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Philadelphia, PA, May 20, 2016 — As the new Museum of the American Revolution rises on the corner of 3rd and Chestnut Streets, it marks a new phase in the transformation of a site that has a history as long as the city itself. A team of archaeologists uncovered much of that history during excavations prior to construction of the building, revealing how the site has changed since the 17th century.

“It seems only fitting that such a complete story of the evolution of the city should be found on the site of a future museum,” said Michael Quinn, president and CEO of the Museum of the American Revolution. “These artifacts provide a tangible tie to Philadelphia’s past and help us tell the stories of people who lived right here before, during, and after the Revolutionary War.”

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Archaeologists from John Milner Associates (now Commonwealth Heritage Group, Inc.) conducted fieldwork at the site, which covers a full quarter of a city block, from July through October 2014 and briefly in April 2015 and May 2016, uncovering a record of occupation from the earliest settlement of Philadelphia through the mid-20th century. 

A total of 82,000 artifact pieces were found, most of them coming from brick-lined privy and well shafts that were sealed beneath a later generation of 19th-century buildings that had been taken down when the first Visitor’s Center for Independence Park was built on the site in the 1970s. The team is compiling an interpretive report which combines an analysis of the artifacts with the history of the site. A blog about the excavation is available here.

“Cities are constantly rebuilding themselves, and the construction of this new museum – right in the heart of the oldest part of Philadelphia – provided us with a rare opportunity to examine the things left behind by the people who lived and worked there, in order to learn about how the city began and how it changed,” said lead archaeologist Rebecca Yamin, PhD. “This buried record of the past touches on many significant changes in the city’s development, essentially creating a microcosm of Philadelphia from its very beginning to the present.”

The artifacts, some of which will be on display in the new Museum, tell the story of the site’s transformation from primarily private households in the 17th century to the commercial thoroughfare of today. One of the largest assemblages of artifacts comes from what appears to be a mid-18th century tavern on Chestnut Street and included many red earthenwares made by identifiable local potters.

Another assemblage, this one associated with an unlicensed tavern on Carter’s Alley, included one of the most treasured findings: the shattered pieces of an English delftware punch bowl. The bowl (now painstakingly re-assembled) features a picture of the brigantine ship Tryphena on it. The Tryphena sailed between Liverpool and Philadelphia and, in 1765, carried a petition from the merchants of Philadelphia asking their counterparts in Great Britain to reconsider the Stamp Act, one of the major grievances that started the rift between the colonists and the mother country.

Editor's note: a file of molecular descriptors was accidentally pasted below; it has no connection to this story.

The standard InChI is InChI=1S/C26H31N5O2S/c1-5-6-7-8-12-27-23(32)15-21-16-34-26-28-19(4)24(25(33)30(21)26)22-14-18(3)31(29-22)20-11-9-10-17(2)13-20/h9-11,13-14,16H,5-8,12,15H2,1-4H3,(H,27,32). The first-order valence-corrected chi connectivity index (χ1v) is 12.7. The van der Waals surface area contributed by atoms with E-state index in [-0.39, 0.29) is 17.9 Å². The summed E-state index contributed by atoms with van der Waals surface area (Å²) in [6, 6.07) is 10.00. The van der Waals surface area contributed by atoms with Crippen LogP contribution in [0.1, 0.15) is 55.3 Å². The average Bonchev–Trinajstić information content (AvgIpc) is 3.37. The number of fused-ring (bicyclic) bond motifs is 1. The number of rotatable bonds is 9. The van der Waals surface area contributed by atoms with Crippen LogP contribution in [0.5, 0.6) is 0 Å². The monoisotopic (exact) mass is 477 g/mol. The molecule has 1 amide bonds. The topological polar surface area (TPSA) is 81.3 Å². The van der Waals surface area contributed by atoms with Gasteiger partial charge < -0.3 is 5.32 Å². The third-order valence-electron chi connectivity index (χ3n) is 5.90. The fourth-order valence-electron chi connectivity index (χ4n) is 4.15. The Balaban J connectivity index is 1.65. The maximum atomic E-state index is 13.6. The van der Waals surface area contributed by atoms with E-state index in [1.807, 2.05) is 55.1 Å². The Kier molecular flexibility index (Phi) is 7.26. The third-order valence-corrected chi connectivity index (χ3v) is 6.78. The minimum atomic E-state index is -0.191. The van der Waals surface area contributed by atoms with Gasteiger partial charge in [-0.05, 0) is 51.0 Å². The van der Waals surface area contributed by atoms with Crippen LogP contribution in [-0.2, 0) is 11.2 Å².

Recovered print type provides insight into the late 18th-early 19th century print shops located along Carter’s Alley (likely the birthplace of the Philadelphia Inquirer) while massive granite foundations found along Chestnut Street are all that is left of the city’s first “skyscraper” which housed Dr. David Jayne’s patent medicine business. Hundreds of shell fragments from the manufacture of buttons are evidence of George Lippincott’s button factory, which thrived on the site from 1913 until World War II.

With these finds, the archaeologists and historians were able to reconstruct a more detailed picture of the transformation of this section of Philadelphia over nearly 300 years.

About the Museum of the American Revolution

The Museum of the American Revolution, under construction now in Philadelphia, with an opening date of spring 2017, will explore the complete story of the American Revolution using its distinguished collection of objects, artifacts, artwork, and manuscripts. Located just steps away from Independence Hall, Carpenters’ Hall, Franklin Court, and the Tomb of the Unknown Soldier of the Revolution, the Museum will serve as a portal to the region’s many Revolutionary sites, sparking interest, providing context and encouraging exploration. Permanent and special exhibition galleries, theaters, and large-scale tableaux will bring to life the original “greatest generation,” and engage people in the history and continuing relevance of the American Revolution. The Museum is a private, non-profit organization. For more information, visit or call toll free, 877-740-1776.